Use this URL to cite or link to this record in EThOS: http://ethos.bl.uk/OrderDetails.do?uin=uk.bl.ethos.585188
Title: Controlled delivery of bacterial viruses for the eradication of bacterial infection
Author: Cooper, Callum J.
Awarding Body: Cardiff University
Current Institution: Cardiff University
Date of Award: 2011
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Abstract:
A rise in antibiotic resistance has prompted renewed interest in the use of phages to treat bacterial infections. This project explored the use of phages to treat Ps. aeruginosa infections in the context of potential treatment for Cystic Fibrosis patients. Initial characterisation of phage activity, by both a conventional plaque based assay and a novel Bioscreen C assay, revealed that 4 Ps. aeruginosa phages could infect multiple strains of Ps. aeruginosa including some clinically prevalent strains within the UK. This initial activity was increased in some strains following selection with a selective virucide, and a cocktail was designed. The cocktail showed a >2 Logt0 reduction after 20 h in 10 of 14 strains. When the cocktail was tested against 4 Ps. aeruginosa strain biofilms, only a modest level of activity (<1 Logio) was measured. This was increased (>5 Logio) when combined with antibiotics in one bacterial strain in particular i.e. the strain against which the phage were initially propagated. Assessment of the endotoxin content of the cocktail showed a level far in excess of acceptable levels (approximately 6 Logio EU/mL) that were not reduced sufficiently following purification by affinity chromatography (5.81 0.37 Logio LU/mL). Delivery of the phage cocktail showed acceptable levels of recovery following nebulisation (approximately 99%). The methods developed here, particularly the Bioscrecn C assay for the assessment of phage lytic activity is applicable to a variety of different arenas by the application of standard acceptance criteria on activity levels. The direct quantification of the bacterial content of biofilms following the addition of phage and virucide treatment is novel and allows a cidal activity to be measured. Results have also highlighted the need for proper quality control within phage preparations for chronic infections. This investigation also highlighted the need for a standardised in vitro model that is more representative of the conditions found within a CF lung.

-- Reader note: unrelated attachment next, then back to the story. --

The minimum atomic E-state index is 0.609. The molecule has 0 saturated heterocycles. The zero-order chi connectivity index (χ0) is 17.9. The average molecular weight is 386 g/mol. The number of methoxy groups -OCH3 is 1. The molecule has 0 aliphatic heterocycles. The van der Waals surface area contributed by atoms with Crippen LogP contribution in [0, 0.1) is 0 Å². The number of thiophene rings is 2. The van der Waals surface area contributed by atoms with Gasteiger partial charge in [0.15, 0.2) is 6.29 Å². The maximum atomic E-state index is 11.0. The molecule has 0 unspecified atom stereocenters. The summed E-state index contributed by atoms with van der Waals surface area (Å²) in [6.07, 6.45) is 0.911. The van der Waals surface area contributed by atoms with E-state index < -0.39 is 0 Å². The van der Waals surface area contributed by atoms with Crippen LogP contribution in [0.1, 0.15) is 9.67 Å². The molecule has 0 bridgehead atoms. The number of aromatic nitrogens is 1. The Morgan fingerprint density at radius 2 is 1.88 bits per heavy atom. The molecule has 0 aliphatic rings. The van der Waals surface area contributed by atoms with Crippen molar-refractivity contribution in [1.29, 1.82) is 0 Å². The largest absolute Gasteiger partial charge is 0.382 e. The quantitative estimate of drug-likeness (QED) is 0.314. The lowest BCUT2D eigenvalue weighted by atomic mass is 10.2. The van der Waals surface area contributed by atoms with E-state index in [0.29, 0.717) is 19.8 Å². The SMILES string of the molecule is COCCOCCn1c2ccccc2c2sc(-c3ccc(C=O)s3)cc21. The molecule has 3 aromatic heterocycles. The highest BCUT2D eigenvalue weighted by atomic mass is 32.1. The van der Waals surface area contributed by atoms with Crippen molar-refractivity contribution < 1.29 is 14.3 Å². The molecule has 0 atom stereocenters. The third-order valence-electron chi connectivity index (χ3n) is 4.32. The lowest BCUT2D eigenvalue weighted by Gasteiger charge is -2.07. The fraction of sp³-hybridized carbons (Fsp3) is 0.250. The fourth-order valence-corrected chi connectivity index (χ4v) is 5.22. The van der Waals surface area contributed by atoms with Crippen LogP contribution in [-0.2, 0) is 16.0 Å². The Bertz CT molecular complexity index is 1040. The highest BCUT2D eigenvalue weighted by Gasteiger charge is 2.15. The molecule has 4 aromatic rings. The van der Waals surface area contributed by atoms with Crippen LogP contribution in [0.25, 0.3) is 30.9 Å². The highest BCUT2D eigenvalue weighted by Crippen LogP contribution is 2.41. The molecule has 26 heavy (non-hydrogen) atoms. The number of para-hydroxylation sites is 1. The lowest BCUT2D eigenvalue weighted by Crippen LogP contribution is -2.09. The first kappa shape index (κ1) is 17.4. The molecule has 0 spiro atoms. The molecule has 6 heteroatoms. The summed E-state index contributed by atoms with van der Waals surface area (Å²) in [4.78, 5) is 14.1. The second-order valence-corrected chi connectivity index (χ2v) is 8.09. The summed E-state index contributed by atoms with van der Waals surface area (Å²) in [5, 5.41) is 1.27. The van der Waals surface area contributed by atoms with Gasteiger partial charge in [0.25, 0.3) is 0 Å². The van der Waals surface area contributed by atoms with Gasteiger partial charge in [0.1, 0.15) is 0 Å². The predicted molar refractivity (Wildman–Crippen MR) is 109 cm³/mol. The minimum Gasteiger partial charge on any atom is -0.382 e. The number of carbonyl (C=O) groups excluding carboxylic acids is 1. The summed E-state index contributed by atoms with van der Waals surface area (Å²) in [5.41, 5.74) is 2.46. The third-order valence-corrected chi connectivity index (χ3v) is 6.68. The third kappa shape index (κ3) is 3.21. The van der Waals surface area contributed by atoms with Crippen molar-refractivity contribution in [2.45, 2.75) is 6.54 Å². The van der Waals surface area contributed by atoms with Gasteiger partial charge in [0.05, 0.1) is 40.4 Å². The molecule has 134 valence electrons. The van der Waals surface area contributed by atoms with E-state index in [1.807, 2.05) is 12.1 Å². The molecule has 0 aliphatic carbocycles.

Supervisor: Not available Sponsor: Not available
Qualification Name: Thesis (Ph.D.) Qualification Level: Doctoral
EThOS ID: uk.bl.ethos.585188  DOI: Not available
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